answer this, having just come out of the university sector.
(Professor Goodfellow) There is a range of salaries
people pay in the university sector. As we already said, Gareth
Roberts is doing a report which we are waiting for, a report for
Treasury, it is due out in April and we are all waiting to see
what he is suggesting about the salary, the career structure for
scientists and how many scientists and engineers we need in the
United Kingdom. We are all waiting for that.
95. Professor Radda, on the medical side, in
terms of the market needs, if the money is in cosmetic surgery
rather than a low income return in terms of vaccines that will
save lots of people's lives do you find there is this increasing
pressure from the private sector towards profitable areas rather
than public interest areas?
(Professor Sir George Radda) The market drives our
research very little. Our research very often drives the products
that are produced as a result from the research that we support.
Most of our commercialisation activities actually have been driven
by the science rather than the other way round.
Geraint Davies: It is push rather than pull!
96. On page 2 of the Report, paragraph 2 it
says that one of the core roles is to train the next generation
of research scientists. During this hearing you have heard phrases
like, non-United Kingdom scientists, foreign PhD students, in
many cases many of these people have been brought in from abroad,
we have a deficit of people. I just wonder, it is not often we
have three senior professors before us, starting with Professor
Radda, whether you have any views of the British state education
(Professor Sir George Radda) In postgraduate, and
we can talk about education afterwards, our own training budget
in the last 10 years has increased by more than a factor of two.
We now spend £40 million per annum on training and that is
a very important component of our activities. If you are asking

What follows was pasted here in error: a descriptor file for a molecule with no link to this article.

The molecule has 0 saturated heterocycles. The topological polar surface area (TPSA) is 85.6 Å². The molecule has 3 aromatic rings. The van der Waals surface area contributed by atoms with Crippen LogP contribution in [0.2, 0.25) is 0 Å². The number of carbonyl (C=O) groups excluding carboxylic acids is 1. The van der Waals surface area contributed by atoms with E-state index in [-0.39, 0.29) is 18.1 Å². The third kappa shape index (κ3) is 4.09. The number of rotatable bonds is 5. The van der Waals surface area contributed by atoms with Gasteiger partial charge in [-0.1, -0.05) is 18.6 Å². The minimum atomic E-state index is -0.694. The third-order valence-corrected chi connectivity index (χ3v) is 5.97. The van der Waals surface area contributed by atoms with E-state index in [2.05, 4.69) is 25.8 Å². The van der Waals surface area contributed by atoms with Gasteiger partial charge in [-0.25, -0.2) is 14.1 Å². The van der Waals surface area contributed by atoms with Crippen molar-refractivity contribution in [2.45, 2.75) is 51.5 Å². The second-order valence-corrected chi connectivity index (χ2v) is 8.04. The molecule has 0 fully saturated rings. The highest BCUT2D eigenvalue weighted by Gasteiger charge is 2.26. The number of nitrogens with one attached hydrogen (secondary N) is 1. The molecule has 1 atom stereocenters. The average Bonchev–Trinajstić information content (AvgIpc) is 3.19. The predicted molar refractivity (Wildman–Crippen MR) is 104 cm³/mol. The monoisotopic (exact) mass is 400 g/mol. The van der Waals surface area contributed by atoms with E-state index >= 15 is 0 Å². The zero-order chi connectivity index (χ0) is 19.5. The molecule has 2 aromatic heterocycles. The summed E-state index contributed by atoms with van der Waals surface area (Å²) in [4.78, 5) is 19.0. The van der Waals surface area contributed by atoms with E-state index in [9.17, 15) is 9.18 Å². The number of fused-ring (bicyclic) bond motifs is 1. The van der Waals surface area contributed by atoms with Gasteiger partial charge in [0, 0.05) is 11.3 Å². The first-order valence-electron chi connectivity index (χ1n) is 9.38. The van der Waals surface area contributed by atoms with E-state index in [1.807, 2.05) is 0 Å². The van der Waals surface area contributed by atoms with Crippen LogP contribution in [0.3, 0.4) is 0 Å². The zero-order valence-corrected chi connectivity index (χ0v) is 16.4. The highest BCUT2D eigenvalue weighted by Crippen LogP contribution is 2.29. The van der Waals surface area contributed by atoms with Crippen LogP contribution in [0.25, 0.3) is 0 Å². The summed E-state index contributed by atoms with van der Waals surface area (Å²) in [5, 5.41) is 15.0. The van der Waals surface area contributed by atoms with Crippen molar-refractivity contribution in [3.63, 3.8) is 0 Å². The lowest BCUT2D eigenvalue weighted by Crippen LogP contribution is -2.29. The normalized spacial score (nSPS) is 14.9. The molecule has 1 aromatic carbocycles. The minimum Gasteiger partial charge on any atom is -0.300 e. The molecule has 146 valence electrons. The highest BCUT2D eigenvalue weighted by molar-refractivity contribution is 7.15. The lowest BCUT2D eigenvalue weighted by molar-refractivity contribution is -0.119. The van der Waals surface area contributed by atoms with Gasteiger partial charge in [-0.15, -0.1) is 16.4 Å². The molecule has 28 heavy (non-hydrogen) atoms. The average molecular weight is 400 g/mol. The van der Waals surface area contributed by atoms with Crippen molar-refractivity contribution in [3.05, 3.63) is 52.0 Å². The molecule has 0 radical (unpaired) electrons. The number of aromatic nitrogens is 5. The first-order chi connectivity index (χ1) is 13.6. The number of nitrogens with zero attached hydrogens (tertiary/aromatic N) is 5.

about the education system right down from schools up to there
I can only express my private viewthe MRC, as such, has
no view on thatwe do need to make sure that we can get
more people into the sciences at the primary level of education
and the secondary schools. Yes, that is a problem. We can advise
and we can try and work with other people whose responsibility
it is to see to that. It is, of course, not an MRC responsibility
as such, we start with graduate education or postgraduate education
(Professor Goodfellow) We put about £24 million
into training of Phd students in the United Kingdom. Our own studentships
go to United Kingdom nationals. It is very difficult to get people
from abroad on those studentships, so we are training United Kingdom
people on them, and that is just over 2,000, and at least 700
of them are joint with industry as well, so they get some time
in industry during that period as well. We are very keen to see
greater numbers of people coming through the university sector.
As my colleague has said, it is not part of our remit in BBSRC
to affect the university sector, obviously we go in and we encourage
both men and women to go into science.
97. I just wonder, Professor, whether coming
recently out of university whether you have any views about the
British education system at the secondary level?
(Professor Goodfellow) At the secondary level?
98. In helping you do your job, one of the core
tasks of which is to train and educate the next generation of
research scientists. Do you have any views, personal or otherwise
about the British education system over the last 20 years?
99. Not too long.
(Professor Goodfellow) I was going to say I have anecdotal
evidence as I have two children, one of which is just doing her
GCSEs but I do not think that is relevant to this Committee.